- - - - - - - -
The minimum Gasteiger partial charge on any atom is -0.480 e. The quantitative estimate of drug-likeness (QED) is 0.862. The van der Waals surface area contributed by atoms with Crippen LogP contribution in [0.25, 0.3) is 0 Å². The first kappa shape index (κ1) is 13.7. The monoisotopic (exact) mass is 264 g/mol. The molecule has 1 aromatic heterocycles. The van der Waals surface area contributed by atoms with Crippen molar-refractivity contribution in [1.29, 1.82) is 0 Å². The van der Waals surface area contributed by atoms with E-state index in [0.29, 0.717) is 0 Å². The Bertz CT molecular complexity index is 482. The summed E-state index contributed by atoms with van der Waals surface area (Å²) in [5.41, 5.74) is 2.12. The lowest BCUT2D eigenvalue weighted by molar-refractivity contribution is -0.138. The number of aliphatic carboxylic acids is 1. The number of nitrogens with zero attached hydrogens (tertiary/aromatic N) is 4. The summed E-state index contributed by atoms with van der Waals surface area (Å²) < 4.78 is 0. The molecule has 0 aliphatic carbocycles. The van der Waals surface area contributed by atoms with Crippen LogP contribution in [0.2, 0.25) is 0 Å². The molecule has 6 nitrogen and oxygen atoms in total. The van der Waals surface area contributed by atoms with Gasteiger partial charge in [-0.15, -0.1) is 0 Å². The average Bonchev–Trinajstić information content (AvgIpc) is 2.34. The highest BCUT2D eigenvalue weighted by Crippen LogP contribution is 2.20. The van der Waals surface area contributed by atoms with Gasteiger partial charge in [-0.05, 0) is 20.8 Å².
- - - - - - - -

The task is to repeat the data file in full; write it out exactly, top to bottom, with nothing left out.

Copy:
The minimum Gasteiger partial charge on any atom is -0.480 e. The quantitative estimate of drug-likeness (QED) is 0.862. The van der Waals surface area contributed by atoms with Crippen LogP contribution in [0.25, 0.3) is 0 Å². The first kappa shape index (κ1) is 13.7. The monoisotopic (exact) mass is 264 g/mol. The molecule has 1 aromatic heterocycles. The van der Waals surface area contributed by atoms with Crippen molar-refractivity contribution in [1.29, 1.82) is 0 Å². The van der Waals surface area contributed by atoms with E-state index in [0.29, 0.717) is 0 Å². The Bertz CT molecular complexity index is 482. The summed E-state index contributed by atoms with van der Waals surface area (Å²) in [5.41, 5.74) is 2.12. The lowest BCUT2D eigenvalue weighted by molar-refractivity contribution is -0.138. The number of aliphatic carboxylic acids is 1. The number of nitrogens with zero attached hydrogens (tertiary/aromatic N) is 4. The summed E-state index contributed by atoms with van der Waals surface area (Å²) < 4.78 is 0. The molecule has 0 aliphatic carbocycles. The van der Waals surface area contributed by atoms with Crippen LogP contribution in [0.2, 0.25) is 0 Å². The molecule has 6 nitrogen and oxygen atoms in total. The van der Waals surface area contributed by atoms with Gasteiger partial charge in [-0.15, -0.1) is 0 Å². The average Bonchev–Trinajstić information content (AvgIpc) is 2.34. The highest BCUT2D eigenvalue weighted by Crippen LogP contribution is 2.20. The van der Waals surface area contributed by atoms with Gasteiger partial charge in [-0.05, 0) is 20.8 Å².